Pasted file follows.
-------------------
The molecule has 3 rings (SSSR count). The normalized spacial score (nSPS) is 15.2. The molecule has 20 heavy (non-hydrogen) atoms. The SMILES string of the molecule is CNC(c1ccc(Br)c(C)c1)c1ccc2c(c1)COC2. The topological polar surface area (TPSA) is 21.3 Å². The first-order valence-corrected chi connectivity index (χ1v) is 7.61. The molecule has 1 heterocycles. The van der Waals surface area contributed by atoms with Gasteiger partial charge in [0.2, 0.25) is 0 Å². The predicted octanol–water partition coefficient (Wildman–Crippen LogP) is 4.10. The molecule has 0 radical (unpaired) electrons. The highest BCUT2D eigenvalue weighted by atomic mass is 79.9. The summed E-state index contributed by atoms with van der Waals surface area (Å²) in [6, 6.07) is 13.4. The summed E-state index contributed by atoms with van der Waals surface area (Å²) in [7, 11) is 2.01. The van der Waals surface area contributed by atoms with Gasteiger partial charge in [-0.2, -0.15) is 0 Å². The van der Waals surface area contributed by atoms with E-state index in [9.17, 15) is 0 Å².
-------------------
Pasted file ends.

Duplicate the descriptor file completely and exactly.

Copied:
The molecule has 3 rings (SSSR count). The normalized spacial score (nSPS) is 15.2. The molecule has 20 heavy (non-hydrogen) atoms. The SMILES string of the molecule is CNC(c1ccc(Br)c(C)c1)c1ccc2c(c1)COC2. The topological polar surface area (TPSA) is 21.3 Å². The first-order valence-corrected chi connectivity index (χ1v) is 7.61. The molecule has 1 heterocycles. The van der Waals surface area contributed by atoms with Gasteiger partial charge in [0.2, 0.25) is 0 Å². The predicted octanol–water partition coefficient (Wildman–Crippen LogP) is 4.10. The molecule has 0 radical (unpaired) electrons. The highest BCUT2D eigenvalue weighted by atomic mass is 79.9. The summed E-state index contributed by atoms with van der Waals surface area (Å²) in [6, 6.07) is 13.4. The summed E-state index contributed by atoms with van der Waals surface area (Å²) in [7, 11) is 2.01. The van der Waals surface area contributed by atoms with Gasteiger partial charge in [-0.2, -0.15) is 0 Å². The van der Waals surface area contributed by atoms with E-state index in [9.17, 15) is 0 Å².